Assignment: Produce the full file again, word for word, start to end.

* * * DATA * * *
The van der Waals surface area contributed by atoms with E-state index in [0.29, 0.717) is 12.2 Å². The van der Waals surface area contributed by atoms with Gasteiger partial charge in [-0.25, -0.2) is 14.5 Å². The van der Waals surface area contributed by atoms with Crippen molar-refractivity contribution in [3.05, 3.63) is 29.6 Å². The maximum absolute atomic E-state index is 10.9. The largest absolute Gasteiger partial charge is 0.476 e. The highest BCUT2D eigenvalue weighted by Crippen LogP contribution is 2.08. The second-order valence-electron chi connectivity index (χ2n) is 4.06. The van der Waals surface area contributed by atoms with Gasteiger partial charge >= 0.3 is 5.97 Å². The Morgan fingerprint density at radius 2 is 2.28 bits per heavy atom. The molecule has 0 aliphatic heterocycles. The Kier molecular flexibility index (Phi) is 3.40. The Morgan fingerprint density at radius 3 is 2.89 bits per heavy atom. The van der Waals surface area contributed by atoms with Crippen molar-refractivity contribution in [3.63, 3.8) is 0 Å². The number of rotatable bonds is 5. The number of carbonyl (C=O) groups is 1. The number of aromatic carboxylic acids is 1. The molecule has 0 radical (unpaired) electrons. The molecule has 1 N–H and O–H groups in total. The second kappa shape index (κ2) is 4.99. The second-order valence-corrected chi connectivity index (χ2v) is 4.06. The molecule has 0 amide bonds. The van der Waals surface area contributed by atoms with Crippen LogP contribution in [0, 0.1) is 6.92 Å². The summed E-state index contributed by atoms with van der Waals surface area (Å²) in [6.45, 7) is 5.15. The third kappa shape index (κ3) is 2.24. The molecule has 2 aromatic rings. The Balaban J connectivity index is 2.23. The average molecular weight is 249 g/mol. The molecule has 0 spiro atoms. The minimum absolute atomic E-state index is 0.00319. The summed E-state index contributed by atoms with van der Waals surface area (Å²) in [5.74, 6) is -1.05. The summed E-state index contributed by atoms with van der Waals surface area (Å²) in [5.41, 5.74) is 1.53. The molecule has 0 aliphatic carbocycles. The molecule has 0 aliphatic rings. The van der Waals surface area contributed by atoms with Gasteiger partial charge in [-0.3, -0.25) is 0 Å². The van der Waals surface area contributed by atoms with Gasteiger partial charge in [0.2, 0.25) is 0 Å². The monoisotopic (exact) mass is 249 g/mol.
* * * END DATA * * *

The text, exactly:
The van der Waals surface area contributed by atoms with E-state index in [0.29, 0.717) is 12.2 Å². The van der Waals surface area contributed by atoms with Gasteiger partial charge in [-0.25, -0.2) is 14.5 Å². The van der Waals surface area contributed by atoms with Crippen molar-refractivity contribution in [3.05, 3.63) is 29.6 Å². The maximum absolute atomic E-state index is 10.9. The largest absolute Gasteiger partial charge is 0.476 e. The highest BCUT2D eigenvalue weighted by Crippen LogP contribution is 2.08. The second-order valence-electron chi connectivity index (χ2n) is 4.06. The van der Waals surface area contributed by atoms with Gasteiger partial charge >= 0.3 is 5.97 Å². The Morgan fingerprint density at radius 2 is 2.28 bits per heavy atom. The molecule has 0 aliphatic heterocycles. The Kier molecular flexibility index (Phi) is 3.40. The Morgan fingerprint density at radius 3 is 2.89 bits per heavy atom. The van der Waals surface area contributed by atoms with Crippen molar-refractivity contribution in [3.63, 3.8) is 0 Å². The number of rotatable bonds is 5. The number of carbonyl (C=O) groups is 1. The number of aromatic carboxylic acids is 1. The molecule has 0 radical (unpaired) electrons. The molecule has 1 N–H and O–H groups in total. The second kappa shape index (κ2) is 4.99. The second-order valence-corrected chi connectivity index (χ2v) is 4.06. The molecule has 0 amide bonds. The van der Waals surface area contributed by atoms with Crippen LogP contribution in [0, 0.1) is 6.92 Å². The summed E-state index contributed by atoms with van der Waals surface area (Å²) in [6.45, 7) is 5.15. The third kappa shape index (κ3) is 2.24. The molecule has 2 aromatic rings. The Balaban J connectivity index is 2.23. The average molecular weight is 249 g/mol. The molecule has 0 spiro atoms. The minimum absolute atomic E-state index is 0.00319. The summed E-state index contributed by atoms with van der Waals surface area (Å²) in [5.74, 6) is -1.05. The summed E-state index contributed by atoms with van der Waals surface area (Å²) in [5.41, 5.74) is 1.53. The molecule has 0 aliphatic carbocycles. The molecule has 0 aliphatic rings. The van der Waals surface area contributed by atoms with Gasteiger partial charge in [-0.3, -0.25) is 0 Å². The van der Waals surface area contributed by atoms with Gasteiger partial charge in [0.2, 0.25) is 0 Å². The monoisotopic (exact) mass is 249 g/mol.